The Paradise of God: Renewing Religion in an Ecological Age

The Paradise of God: Renewing Religion in an Ecological Age

The Paradise of God: Renewing Religion in an Ecological Age

The Paradise of God: Renewing Religion in an Ecological Age

Synopsis

"And God said, Let us make man in our image, after our likeness: and let them have dominion over the fish of the sea, and over the fowl of the air, and over the cattle, and over all the earth, and over every creeping thing that creepeth upon the earth." (Gen. 1:26) It has become a commonplace that Biblical religion bears a heavy share of responsibility for our destruction of the environment, and this passage from the King James version of the Bible exemplifies what is generally believed to be the Biblical attitude toward the earth. In this provocative book, however, Norman Wirzba argues that the doctrine of creation, when understood as a statement about the moral and spiritual meaning of the world, actually holds the key to a true understanding of our place in the environment and our responsibility toward it. Wirzba contends that an adequate response to environmental destruction depends on a new formulation of ourselves as part of a created whole, rather than as autonomous, unencumbered individuals. Drawing on the work of biblical scholars, ecologists, agrarians, philosophers, theologians, and cultural critics, Wirzba develops a comprehensive worldview that grows out of the idea that the world is God's creation. While the text of Genesis has historically encouraged a vision of persons as masters of creation, a more theologically and ecologically sensitive rendering, he says, would be to say that we are servants of creation. Our present culture, Wirzba believes, results from a denial of creation that has caused modern problems as diverse as rootlessness, individualism, careerism, boredom, and consumerism. The recovery of the meaning of creation can lead to a renewed sense of human identity and vocation, and happier, more peaceful lives. He concludes by offering practical advice for individuals who wish to begin the work of transformation and renewal. Moving beyond the usual political debates, The Paradise of God presents a compelling vision of a new religious environmentalism.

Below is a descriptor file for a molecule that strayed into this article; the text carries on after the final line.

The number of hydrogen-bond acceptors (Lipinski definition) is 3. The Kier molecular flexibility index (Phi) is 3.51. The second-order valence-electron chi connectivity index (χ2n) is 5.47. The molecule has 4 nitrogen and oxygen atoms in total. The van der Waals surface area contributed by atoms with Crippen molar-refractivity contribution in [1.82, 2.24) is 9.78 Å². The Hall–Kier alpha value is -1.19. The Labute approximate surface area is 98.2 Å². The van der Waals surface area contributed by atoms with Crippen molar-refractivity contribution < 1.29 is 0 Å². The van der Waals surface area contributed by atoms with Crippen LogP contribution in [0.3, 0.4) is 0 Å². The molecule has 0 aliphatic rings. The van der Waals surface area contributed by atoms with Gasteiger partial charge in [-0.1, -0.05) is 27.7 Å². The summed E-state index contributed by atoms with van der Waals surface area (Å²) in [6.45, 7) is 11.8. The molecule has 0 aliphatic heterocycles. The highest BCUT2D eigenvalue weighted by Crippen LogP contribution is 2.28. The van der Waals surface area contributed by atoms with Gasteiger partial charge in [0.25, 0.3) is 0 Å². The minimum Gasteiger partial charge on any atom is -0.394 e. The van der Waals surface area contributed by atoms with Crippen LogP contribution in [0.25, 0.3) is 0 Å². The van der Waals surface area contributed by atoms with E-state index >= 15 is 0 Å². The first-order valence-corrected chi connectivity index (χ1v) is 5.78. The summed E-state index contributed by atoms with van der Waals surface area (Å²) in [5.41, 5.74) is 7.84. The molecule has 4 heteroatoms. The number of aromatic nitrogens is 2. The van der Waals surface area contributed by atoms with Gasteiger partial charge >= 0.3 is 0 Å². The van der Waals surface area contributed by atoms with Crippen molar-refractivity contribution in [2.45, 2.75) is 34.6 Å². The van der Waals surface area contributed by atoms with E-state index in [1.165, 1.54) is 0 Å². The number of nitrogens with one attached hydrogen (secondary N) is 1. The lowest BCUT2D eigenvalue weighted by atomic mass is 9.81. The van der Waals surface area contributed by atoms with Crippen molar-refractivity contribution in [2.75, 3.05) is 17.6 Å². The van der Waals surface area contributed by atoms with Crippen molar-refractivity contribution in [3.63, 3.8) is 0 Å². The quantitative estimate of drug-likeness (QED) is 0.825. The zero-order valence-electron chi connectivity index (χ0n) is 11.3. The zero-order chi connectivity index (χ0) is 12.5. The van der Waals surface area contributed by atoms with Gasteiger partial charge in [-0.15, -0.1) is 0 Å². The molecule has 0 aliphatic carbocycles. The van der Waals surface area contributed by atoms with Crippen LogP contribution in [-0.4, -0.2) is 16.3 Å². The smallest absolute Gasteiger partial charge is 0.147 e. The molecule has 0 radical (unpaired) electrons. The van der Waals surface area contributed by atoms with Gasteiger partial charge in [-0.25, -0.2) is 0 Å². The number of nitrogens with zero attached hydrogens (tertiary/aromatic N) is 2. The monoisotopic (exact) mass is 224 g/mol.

Excerpt

The destruction of many of the earth's habitats, whether we think it has reached crisis proportions or not, and the rampant injustice and violence that characterize many of our social relationships, suggest that we have not yet attained peaceful relations with each other and with the earth. Rates of soil erosion, water and air pollution, global warming, garbage production, species extinction, suburban sprawl, ozone depletion, deforestation, desertification, as well as class envy, worker anxiety, stress, depression, and boredom—all indicate a narrowing of our ability to appreciate the broad natural and social contexts that are necessary for a successful and healthy life. If we take seriously our identities as spiritual and biological beings, then it becomes apparent that long-term cultural health requires the preservation and promotion of those social and natural conditions that are constitutive of successful living. To despise these conditions is to despise ourselves. in our destructive haste to “get somewhere” and to “make something” of ourselves, we condemn our children and the whole creation to want. Indeed, the profligate character of our lives suggests that we do not believe our children have a future that matters.

In the past we could readily abandon the places we wasted and find new territory to occupy. Creation's fund, we might say, seemed inexhaustible and infinitely forgiving of our careless lives. But no longer. Though creation's gifts are enormous, they are not infinite. and so we are sensing for the first time in history that a revision of our most basic presuppositions—about human identity, vocation, and cultural progress—is in order. If in former times we could as-

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